Kids less active during summer, research reveals
MADISON, Wis. (WMTV) -- School's out, the sun is shining, and your kids are eager to get outdoors and be active.
That's what most people may think- but surprisingly, it's not the case.
Research shows that activity levels actually decrease for many kids in the summer.
NBC15's Meredith Barack spoke with a pediatrician who explained why it's so important to make sure your kids are staying active all summer long.
"We go to the park a lot, ride our bikes, go swimming almost everyday, or come to the splash pad."
It's how Kathy Jelinek and her kids like to spend their summer.
"I like to just make sure that they're active and healthy, and keeping busy during the summer instead of just sitting inside all the time," says Jelinek.
Mom Thea Falinski shares the same sentiment.
"I think he'd probably get too much screen time if he didn't get this diversion."
Her son, Charlie, spends much of his summer playing little league.
"I want him to know there's more to life than the computer or the Xbox, so it is, it's very important," explains Falinski.
But are these summer activities enough? One pediatrician says surprisingly, it may not be.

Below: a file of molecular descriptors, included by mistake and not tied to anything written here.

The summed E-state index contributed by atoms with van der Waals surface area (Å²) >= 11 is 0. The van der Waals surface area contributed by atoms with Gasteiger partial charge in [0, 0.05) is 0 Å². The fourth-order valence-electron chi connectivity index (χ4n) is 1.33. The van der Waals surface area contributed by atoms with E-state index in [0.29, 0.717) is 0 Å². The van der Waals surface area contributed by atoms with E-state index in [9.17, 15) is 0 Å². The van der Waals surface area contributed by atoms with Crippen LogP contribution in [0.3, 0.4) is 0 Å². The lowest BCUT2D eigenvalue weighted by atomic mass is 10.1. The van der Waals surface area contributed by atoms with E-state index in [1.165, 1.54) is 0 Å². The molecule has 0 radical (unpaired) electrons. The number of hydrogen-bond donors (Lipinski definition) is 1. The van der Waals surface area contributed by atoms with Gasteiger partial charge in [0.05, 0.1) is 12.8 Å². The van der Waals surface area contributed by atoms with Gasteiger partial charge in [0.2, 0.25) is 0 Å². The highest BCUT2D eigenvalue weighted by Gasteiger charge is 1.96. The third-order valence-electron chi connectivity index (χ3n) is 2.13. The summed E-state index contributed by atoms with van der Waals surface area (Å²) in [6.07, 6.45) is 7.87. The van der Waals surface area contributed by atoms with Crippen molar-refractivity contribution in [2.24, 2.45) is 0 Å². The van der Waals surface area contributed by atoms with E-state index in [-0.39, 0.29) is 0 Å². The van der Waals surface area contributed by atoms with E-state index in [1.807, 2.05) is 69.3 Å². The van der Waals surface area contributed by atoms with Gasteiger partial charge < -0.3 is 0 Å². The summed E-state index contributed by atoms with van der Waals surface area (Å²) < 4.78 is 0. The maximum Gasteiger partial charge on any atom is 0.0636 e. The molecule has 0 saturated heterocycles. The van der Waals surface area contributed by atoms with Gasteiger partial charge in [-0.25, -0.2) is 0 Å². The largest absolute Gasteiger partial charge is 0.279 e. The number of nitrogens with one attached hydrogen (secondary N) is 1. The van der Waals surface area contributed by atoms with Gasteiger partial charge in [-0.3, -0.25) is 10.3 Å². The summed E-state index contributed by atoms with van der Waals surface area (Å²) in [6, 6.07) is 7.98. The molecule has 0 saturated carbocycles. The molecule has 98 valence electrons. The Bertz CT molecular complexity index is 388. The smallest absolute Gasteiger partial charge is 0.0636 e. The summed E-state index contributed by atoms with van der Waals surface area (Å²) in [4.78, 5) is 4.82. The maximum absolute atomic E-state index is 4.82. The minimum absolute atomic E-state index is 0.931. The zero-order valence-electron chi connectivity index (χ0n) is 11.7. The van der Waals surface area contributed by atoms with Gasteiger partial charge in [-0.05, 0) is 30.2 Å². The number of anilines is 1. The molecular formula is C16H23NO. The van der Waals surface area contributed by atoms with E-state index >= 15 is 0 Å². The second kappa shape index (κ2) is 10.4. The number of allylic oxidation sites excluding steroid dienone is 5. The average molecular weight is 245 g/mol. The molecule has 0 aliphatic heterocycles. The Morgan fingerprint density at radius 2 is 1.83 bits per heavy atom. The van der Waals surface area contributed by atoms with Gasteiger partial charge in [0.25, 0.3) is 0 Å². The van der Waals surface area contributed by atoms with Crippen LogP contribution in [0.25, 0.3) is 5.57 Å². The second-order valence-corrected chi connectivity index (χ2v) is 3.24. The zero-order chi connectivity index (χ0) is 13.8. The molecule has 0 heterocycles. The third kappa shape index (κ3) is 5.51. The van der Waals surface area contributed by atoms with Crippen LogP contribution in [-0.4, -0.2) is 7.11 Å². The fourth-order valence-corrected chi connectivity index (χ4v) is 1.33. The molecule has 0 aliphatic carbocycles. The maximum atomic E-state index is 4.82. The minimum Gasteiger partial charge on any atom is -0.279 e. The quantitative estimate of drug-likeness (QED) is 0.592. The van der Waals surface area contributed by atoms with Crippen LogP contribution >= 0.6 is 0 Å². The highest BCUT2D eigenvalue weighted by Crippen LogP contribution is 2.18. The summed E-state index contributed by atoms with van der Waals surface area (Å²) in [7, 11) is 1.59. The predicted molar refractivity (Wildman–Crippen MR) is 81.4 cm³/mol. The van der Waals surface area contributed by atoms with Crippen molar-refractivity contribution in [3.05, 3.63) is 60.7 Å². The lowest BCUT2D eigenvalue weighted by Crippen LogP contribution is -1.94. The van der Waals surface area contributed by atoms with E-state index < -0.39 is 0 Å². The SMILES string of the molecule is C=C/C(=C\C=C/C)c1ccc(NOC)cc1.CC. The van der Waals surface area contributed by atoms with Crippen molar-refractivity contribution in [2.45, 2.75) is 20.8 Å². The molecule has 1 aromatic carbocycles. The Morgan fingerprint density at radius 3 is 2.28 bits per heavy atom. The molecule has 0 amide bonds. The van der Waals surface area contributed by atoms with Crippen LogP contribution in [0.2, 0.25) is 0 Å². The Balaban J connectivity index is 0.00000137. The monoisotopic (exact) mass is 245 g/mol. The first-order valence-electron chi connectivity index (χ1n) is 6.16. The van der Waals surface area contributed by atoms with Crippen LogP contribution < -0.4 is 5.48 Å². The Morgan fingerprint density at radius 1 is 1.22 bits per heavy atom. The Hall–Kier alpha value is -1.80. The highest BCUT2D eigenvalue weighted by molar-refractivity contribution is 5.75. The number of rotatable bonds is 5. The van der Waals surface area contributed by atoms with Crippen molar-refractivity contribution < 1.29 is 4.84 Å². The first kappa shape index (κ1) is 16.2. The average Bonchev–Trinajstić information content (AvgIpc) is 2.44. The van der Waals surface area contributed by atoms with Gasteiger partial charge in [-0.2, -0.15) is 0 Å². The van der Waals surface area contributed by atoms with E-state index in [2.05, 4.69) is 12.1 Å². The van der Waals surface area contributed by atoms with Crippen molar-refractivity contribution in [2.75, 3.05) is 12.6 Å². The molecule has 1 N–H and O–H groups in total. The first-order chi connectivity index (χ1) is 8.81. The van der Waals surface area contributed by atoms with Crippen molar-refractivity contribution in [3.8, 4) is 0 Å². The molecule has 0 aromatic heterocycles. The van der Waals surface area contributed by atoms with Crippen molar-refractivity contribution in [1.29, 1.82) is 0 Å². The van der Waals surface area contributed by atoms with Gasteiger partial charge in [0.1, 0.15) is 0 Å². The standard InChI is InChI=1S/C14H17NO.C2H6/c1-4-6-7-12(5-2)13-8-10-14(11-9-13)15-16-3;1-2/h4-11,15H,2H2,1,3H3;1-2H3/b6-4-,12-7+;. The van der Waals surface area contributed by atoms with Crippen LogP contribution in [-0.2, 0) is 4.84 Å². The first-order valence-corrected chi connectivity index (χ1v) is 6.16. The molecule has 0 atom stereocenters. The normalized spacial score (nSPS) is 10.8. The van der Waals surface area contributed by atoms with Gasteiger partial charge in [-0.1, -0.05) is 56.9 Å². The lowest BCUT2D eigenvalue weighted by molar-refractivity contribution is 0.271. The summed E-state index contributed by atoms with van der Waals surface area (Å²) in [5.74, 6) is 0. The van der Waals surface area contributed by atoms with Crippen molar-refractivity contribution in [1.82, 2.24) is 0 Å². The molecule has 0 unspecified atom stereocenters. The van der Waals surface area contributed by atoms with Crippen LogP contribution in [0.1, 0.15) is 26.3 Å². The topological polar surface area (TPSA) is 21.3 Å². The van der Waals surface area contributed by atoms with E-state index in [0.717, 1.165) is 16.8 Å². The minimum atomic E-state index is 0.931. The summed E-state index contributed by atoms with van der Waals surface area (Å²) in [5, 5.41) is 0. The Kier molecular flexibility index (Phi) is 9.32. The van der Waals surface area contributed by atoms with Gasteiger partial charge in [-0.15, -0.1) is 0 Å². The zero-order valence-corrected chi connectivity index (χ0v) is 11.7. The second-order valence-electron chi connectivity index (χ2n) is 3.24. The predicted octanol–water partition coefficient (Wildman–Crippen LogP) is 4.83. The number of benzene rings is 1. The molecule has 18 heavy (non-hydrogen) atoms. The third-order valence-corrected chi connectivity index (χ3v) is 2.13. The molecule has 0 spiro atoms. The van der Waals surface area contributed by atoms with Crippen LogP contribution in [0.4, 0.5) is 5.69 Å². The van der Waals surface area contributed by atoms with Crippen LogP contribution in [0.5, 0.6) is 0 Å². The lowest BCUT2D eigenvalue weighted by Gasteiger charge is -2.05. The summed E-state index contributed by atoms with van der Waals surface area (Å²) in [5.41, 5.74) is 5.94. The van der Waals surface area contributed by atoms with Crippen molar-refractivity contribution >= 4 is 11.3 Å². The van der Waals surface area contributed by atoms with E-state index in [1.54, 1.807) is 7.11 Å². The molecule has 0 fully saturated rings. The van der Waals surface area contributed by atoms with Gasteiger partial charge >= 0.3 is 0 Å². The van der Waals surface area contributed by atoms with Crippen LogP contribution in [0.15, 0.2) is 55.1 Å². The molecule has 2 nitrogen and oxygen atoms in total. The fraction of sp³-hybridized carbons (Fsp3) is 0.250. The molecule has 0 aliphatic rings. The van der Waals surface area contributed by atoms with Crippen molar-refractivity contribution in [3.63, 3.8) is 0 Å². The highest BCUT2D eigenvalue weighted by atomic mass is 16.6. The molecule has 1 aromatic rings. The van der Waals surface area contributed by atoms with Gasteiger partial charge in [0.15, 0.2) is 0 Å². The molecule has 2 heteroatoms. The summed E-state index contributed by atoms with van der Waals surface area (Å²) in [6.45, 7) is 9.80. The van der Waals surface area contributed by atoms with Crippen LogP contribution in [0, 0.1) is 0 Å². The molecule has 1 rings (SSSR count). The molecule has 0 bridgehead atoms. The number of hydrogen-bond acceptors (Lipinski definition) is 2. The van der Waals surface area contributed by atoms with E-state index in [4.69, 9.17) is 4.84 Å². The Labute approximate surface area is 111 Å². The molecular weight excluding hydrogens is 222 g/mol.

"Data actually shows kids tend to have more sedentary time and less structured physical activity. There's also data that says kids weight goes up over the summer," explains Dr. Aaron Carrel, a pediatrician and the director of the UW Health Pediatric Fitness Clinic.
Dr. Carrel says summertime equals a little bit more boredom, a lot more eating, and too much screen time.
"Parents are great role models so we can often make plans as a family to go do things that are active. We can go out to the park, and we can go biking, or just having a planned a event sometimes is a nice idea to help kids be less sedentary."
Keeping kids active will also provide beneficial once school is back in session.
"There's a lot of evidence that says physical activity is really good for brain growth. Physical activity is really food for concentration, so I think there's some building evidence that says all this physical activity in the summer is actually maybe beneficial for kids as they get back to school in the fall," says Dr. Carrel.
Most importantly, a summer full of running, playing, and swimming can have a lasting impact.
"These are the years that a lot of kids really set some habits. They learn some self-confidence, and things they can do."
Dr. Carrel also wants to remind parents that being active doesn't have to mean spending money. You can easily take advantage of the lakes, parks, and biking and walking trails Madison has to offer.